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The LDCI or air conditioner microcontroller may be checking for proper grounding. You should have exactly one neutral-ground bond. When on shore power, that bond is on the shore-side so the RV should have no bond. When on inverter, that must come from inverter, and be removed when on shore. Other than that, I suspect the inverter is much too small for ...


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Change the SMPS/power supply unit in your desktop. I had the same problem. Spent 6 months trying to solve the issue by changing inverters, etc without any luck. Finally found out that problem was with SMPS. Replaced the SMPS (Gigabyte p450b) with another one (Cooler Master 450) and the flickering went away.


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Solar or other off-grid power is 10% generation, 80% conservation... And 10% selecting products. The first thing that concerns me is plain overload. The problem is "every light and fan in the house" is not a scientific unit of measure. I really wish we had something like a Kill-A-Watt to measure each light and fan. We are concerned with both watts and ...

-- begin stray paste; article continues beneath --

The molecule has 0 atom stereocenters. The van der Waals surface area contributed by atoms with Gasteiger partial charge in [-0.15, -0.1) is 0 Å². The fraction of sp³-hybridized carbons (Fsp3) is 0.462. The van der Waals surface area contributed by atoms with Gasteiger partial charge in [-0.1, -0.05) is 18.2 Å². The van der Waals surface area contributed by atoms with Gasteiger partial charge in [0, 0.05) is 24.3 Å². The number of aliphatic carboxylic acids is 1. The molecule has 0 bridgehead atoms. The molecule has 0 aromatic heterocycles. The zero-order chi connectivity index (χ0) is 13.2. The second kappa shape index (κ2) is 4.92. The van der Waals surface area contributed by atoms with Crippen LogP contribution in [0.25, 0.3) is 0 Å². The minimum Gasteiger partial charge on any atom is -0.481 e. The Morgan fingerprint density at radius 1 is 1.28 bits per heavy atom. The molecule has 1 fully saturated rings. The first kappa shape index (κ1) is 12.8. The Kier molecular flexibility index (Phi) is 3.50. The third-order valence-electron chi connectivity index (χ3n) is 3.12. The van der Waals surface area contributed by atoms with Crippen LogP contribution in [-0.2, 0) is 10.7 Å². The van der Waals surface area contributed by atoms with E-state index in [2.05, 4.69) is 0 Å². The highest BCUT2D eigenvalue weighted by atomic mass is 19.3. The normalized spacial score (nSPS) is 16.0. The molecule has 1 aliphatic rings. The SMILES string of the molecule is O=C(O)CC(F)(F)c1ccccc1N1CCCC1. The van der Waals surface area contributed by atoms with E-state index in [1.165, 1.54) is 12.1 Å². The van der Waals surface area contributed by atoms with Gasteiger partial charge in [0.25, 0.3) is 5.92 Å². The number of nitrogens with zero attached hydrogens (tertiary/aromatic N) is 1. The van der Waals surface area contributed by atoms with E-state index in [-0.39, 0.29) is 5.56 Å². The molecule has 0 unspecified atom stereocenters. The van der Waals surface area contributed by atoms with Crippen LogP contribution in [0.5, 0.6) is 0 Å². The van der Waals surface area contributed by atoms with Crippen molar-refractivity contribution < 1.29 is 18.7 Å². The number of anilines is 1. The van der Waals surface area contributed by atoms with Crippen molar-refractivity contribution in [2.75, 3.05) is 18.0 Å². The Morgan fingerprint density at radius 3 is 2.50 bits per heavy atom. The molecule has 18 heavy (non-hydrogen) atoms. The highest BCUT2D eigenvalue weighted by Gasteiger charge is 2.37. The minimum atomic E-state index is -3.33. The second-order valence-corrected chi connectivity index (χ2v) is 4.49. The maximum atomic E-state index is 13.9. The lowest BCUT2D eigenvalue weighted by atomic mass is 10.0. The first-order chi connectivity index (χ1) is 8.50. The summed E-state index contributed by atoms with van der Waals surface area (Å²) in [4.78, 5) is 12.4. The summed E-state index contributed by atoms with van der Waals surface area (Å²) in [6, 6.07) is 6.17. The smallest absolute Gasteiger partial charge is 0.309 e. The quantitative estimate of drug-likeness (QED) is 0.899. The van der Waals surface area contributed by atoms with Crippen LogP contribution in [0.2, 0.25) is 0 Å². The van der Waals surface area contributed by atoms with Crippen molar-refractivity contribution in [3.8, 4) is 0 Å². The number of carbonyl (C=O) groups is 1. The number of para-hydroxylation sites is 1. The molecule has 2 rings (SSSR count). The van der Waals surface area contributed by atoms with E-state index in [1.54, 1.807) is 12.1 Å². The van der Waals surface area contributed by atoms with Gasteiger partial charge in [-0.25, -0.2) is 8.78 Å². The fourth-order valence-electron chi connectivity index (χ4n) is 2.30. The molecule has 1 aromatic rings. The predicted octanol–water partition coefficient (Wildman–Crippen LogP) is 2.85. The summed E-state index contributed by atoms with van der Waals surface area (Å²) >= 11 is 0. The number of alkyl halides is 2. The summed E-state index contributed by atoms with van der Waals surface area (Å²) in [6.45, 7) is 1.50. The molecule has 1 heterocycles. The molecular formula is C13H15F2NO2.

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I suspect there's a sizing issue here because I'd be surprised if a 3000W inverter could start a 3000W motor. If you run the inverter at its nameplate capacity, your immediate 12 VDC current draw will be 300 amps or more. Aside from inverter losses, you will have considerable voltage drop in whatever wires you are using to connect to the batteries, and ...


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As mentioned in comments, typical inverter switch times are fine for most devices. The only way I know of to literally have NO downtime is dual-conversion, where your inverter is supplying the AC power 100% of the time, and your grid power is converted to DC and fed into the battery / DC input of the inverter. That has built-in inefficiencies (thus, wasted ...


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Yes, he's right. Imagine this scenario. You happen to be "going to town" - air conditioner is cycled on, dryer running, water heater heating and range/oven has the works turned on. That's 30+30+30+50 = 140 amps* of power from the large appliances. You are only served by mains power. OK, the 100A main breaker snaps to protect the bus-bars in the ...


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This unit requires a 15A breaker The manual for this particular machine specifically calls out a 15A circuit breaker. That is the final word on the subject; NEC 110.3b requires you obey the labeling and instructions. (the reason is that the UL listing is contingent on installation according to the labeling and instructions; UL hasn't tested this unit on ...